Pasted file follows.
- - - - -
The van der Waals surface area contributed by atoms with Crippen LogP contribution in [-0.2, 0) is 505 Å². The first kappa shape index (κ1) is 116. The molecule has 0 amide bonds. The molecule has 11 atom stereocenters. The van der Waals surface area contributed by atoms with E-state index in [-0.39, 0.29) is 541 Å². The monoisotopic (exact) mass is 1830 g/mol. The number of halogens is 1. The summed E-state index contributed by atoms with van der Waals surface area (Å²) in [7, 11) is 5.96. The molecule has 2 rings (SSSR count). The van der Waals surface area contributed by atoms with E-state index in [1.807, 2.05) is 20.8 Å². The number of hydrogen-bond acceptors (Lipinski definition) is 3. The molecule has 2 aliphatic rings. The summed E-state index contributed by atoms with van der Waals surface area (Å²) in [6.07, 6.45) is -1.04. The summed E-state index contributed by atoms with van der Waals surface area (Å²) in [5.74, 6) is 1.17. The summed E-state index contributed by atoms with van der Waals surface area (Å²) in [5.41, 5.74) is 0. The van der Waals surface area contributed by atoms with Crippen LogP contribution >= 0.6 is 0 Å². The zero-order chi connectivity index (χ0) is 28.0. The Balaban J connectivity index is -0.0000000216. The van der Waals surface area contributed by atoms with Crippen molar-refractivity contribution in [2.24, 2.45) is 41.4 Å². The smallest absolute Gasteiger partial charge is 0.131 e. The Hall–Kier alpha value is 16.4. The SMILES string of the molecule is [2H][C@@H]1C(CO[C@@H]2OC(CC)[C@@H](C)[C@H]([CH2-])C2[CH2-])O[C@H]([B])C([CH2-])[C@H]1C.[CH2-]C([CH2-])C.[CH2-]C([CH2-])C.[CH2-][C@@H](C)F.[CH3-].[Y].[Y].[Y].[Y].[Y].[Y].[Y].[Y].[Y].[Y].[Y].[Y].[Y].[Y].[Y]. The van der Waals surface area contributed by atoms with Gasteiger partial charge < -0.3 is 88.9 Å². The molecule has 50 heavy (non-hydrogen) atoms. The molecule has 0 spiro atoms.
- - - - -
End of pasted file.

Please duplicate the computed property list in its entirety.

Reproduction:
The van der Waals surface area contributed by atoms with Crippen LogP contribution in [-0.2, 0) is 505 Å². The first kappa shape index (κ1) is 116. The molecule has 0 amide bonds. The molecule has 11 atom stereocenters. The van der Waals surface area contributed by atoms with E-state index in [-0.39, 0.29) is 541 Å². The monoisotopic (exact) mass is 1830 g/mol. The number of halogens is 1. The summed E-state index contributed by atoms with van der Waals surface area (Å²) in [7, 11) is 5.96. The molecule has 2 rings (SSSR count). The van der Waals surface area contributed by atoms with E-state index in [1.807, 2.05) is 20.8 Å². The number of hydrogen-bond acceptors (Lipinski definition) is 3. The molecule has 2 aliphatic rings. The summed E-state index contributed by atoms with van der Waals surface area (Å²) in [6.07, 6.45) is -1.04. The summed E-state index contributed by atoms with van der Waals surface area (Å²) in [5.74, 6) is 1.17. The summed E-state index contributed by atoms with van der Waals surface area (Å²) in [5.41, 5.74) is 0. The van der Waals surface area contributed by atoms with Crippen LogP contribution >= 0.6 is 0 Å². The zero-order chi connectivity index (χ0) is 28.0. The Balaban J connectivity index is -0.0000000216. The van der Waals surface area contributed by atoms with Crippen molar-refractivity contribution in [2.24, 2.45) is 41.4 Å². The smallest absolute Gasteiger partial charge is 0.131 e. The Hall–Kier alpha value is 16.4. The SMILES string of the molecule is [2H][C@@H]1C(CO[C@@H]2OC(CC)[C@@H](C)[C@H]([CH2-])C2[CH2-])O[C@H]([B])C([CH2-])[C@H]1C.[CH2-]C([CH2-])C.[CH2-]C([CH2-])C.[CH2-][C@@H](C)F.[CH3-].[Y].[Y].[Y].[Y].[Y].[Y].[Y].[Y].[Y].[Y].[Y].[Y].[Y].[Y].[Y]. The van der Waals surface area contributed by atoms with Gasteiger partial charge < -0.3 is 88.9 Å². The molecule has 50 heavy (non-hydrogen) atoms. The molecule has 0 spiro atoms.